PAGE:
Musk’s Starlink aid to Ukraine triggers scrutiny in China over US military links

In the days after Vladimir Putin ordered Russian troops into Ukraine, Elon Musk made the decision to support Kyiv.

Fewer than 48 hours later, Musk’s commercial rocket and satellite business SpaceX dispatched a shipment of Starlink satellite kits to fortify the country’s internet network against Putin’s forces.

Musk was commended by the west but his aid was viewed differently by China, a critical growth market for his business empire where Tesla makes a quarter of its revenues.

Now the richest man on Earth is under increasing pressure from Beijing’s national security and data hawks, threatening his access to the world’s biggest consumer market as tension with the US rises and local electric vehicle competitors close in on Tesla.

Blaine Curcio, founder of specialist space technology research group Orbital Gateway, said “significant alarm in China” has been caused because SpaceX and Starlink are considered to be a key part of the “US space military industrial complex”.

Starlink has more than 2,000 satellites in low-earth orbit and Musk plans for thousands more. As the constellation expands and the US-China space race accelerates, experts warn that the billionaire will struggle to balance the competing interests of the rival superpowers.

Beijing’s military planners fear a scenario where thousands of Musk’s satellites are deployed to conduct surveillance of China or, more sensitively, support Taiwan, a democratic country over which Beijing claims sovereignty.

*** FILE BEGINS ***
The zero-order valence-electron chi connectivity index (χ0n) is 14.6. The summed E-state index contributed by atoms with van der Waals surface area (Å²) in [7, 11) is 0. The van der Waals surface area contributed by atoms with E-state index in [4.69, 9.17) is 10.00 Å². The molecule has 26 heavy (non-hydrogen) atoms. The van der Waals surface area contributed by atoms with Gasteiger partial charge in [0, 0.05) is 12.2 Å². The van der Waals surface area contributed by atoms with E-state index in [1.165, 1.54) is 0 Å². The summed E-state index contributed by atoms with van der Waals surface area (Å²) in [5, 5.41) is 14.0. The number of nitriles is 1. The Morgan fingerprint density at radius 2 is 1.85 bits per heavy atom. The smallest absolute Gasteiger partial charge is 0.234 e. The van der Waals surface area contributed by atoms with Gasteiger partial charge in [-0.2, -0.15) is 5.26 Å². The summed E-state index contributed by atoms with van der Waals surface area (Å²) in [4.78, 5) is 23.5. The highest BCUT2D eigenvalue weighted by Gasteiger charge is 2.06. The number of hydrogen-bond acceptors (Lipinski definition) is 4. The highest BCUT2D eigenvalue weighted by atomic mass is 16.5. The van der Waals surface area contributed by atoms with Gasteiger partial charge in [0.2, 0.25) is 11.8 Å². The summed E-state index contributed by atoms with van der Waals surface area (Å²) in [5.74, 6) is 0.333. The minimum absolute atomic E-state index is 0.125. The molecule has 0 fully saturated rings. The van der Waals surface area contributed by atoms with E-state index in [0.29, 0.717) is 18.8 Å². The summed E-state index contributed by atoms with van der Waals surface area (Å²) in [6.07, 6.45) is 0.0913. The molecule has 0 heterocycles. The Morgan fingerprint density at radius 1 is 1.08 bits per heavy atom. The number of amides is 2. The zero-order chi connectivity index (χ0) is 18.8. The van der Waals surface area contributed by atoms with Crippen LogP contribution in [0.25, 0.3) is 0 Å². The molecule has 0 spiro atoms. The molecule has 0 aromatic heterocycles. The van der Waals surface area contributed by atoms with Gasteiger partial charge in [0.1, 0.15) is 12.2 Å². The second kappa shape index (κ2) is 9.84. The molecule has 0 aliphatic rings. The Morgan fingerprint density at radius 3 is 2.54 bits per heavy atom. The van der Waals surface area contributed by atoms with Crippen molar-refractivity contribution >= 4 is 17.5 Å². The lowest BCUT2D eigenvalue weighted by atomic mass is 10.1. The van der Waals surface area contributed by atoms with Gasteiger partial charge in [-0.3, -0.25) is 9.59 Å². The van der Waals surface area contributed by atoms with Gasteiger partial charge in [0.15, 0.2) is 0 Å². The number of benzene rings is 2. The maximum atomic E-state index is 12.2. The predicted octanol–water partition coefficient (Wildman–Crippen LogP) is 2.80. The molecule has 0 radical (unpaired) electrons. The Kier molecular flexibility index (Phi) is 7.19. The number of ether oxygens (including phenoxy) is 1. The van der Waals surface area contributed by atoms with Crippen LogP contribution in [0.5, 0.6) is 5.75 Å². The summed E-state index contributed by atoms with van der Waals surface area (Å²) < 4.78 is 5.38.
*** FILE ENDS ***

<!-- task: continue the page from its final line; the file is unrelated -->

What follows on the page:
Drew Thompson, a former US defence official, said that Musk’s Starlink donation in the aftermath of Russia’s invasion of Ukraine increased China’s “awareness of the utility and efficacy” of low-earth orbit satellites to help bolster communication systems during war.

Tesla, SpaceX and Musk did not respond to requests for comment.

‘Chaos or calamity’ in $40bn space race

Musk has estimated SpaceX, which is valued at a reported $100bn, will spend as much as $30bn on expanding Starlink.

With a commanding position in the fledgling commercial space market — forecast to be worth close to $40bn annually by 2030 — SpaceX has become an important part of Musk’s expanding empire and a growing source of contention in China.

Chinese diplomats in December complained at the United Nations that SpaceX satellites had forced China’s space station to manoeuvre out of the way to avoid dangerous collisions, allegations that sparked a wave of social media abuse of Musk.

The criticism intensified after Putin’s invasion. China Military Online, an official publication of the People’s Liberation Army, last month attacked SpaceX’s deep links to the US armed forces, including commercial contracts with the military, and slammed Starlink’s capacity to “enhance the US military’s combat capability”.

“There is a good chance that Starlink will be taken advantage of by the hegemony-obsessed US to bring the world into . . . chaos or calamity,” the publication said.

A picture of Starlink stations
A photo posted by a Ukrainian government official Mykhailo Fedorov on Twitter after receiving Starlink stations © Mykhailo Fedorov/Twitter

PLA research group, the Beijing Institute of Tracking and Telecommunications, went further. In April, the institute’s analysts said defence planners in Beijing should prepare “soft and hard kill methods” to take down Starlink satellites and destroy its operating system.

The threats come as Chinese private start-ups and state-owned groups including GalaxySpace and China Aerospace Science and Technology Corporation are rushing to deploy their own constellations into low-earth orbit to compete with Starlink.